|Date(s):||May 1, 1856 to May 1, 1870|
|Tag(s):||Free slave in south, Spanish Florida|
|Course:||“U.S. Civil War and Reconstruction,” Richard Bland College|
Surrounding the "Princess House" in Fort George, Florida is a large plantation that once housed slaves in the remaining shack dwellings. One slave that lived on that once was plantation was Anna M. Jai Kingsley. Although she was a slave, she did not live in the shack houses; she shared the big house with her master and husband Zephaniah Kingsley. Because of the marriage to slave owner, it granted her a different privilegesof life of freedom and a small piece of African American history
At the early age of 13 she was stripped from her crown, captured from her West African tribe, and forced to aboard a ship headed on the Atlantic ocean. From there she was shippedto Cuba where she was sold into slavery. Luckily, Zephaniah Kingsley purchased the princess and brought her back to hisFlorida plantation. Later on after their marriage, she begun to run the land, operate businesses, and slaves like she once did in West Africa.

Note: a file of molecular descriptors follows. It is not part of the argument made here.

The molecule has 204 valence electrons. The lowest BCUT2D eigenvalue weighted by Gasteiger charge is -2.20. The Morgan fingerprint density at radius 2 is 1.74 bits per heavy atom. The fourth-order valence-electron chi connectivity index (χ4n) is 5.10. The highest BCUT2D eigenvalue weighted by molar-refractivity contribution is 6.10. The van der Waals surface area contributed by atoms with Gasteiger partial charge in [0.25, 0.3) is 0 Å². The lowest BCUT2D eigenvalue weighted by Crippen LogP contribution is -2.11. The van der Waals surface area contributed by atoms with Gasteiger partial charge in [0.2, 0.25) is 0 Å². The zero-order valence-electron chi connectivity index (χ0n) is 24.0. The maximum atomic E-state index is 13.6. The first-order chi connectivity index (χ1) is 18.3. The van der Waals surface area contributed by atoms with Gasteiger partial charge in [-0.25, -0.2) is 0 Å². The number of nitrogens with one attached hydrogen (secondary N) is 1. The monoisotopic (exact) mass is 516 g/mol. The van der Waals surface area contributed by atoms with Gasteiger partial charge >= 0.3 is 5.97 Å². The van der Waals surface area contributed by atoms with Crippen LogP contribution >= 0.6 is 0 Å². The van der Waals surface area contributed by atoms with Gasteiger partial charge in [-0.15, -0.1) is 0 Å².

Anna and Mr. Kingsley's marriage wasn’t unusual; in fact, many owner's in the North, and in Spanish territories married and impregnated their slaves on a regular basis. In Spanishculture it wasn’t common to mistreat their slaves. Quite oftenthey granted them freedom and were even granted citizenship. In fact one of the first Black towns was formed in Spanish Florida.
By 1811 Anna was granted her freedom, which was five years after her enslavement. By then she already had three of their four children. Even though Anna and her children were granted their freedom. They still were reticule for their mixture of Black and Spanish heritage. Anna taught her children how to survive the cruel America they lived in. The strength and determination she embedded in them allowed them all to with stand the mistreatment they faced regularly.
After the Master's death, Anna and her family remained in the "Princess House". She survived being captured, slavery, and harsh Florida laws. Her experience to harsh struggle at an early age, allowed her to teach her children the same. Anna Jai Kingsley's name and testimony of living in the White House of the Republic Florida is carried throughout African American history.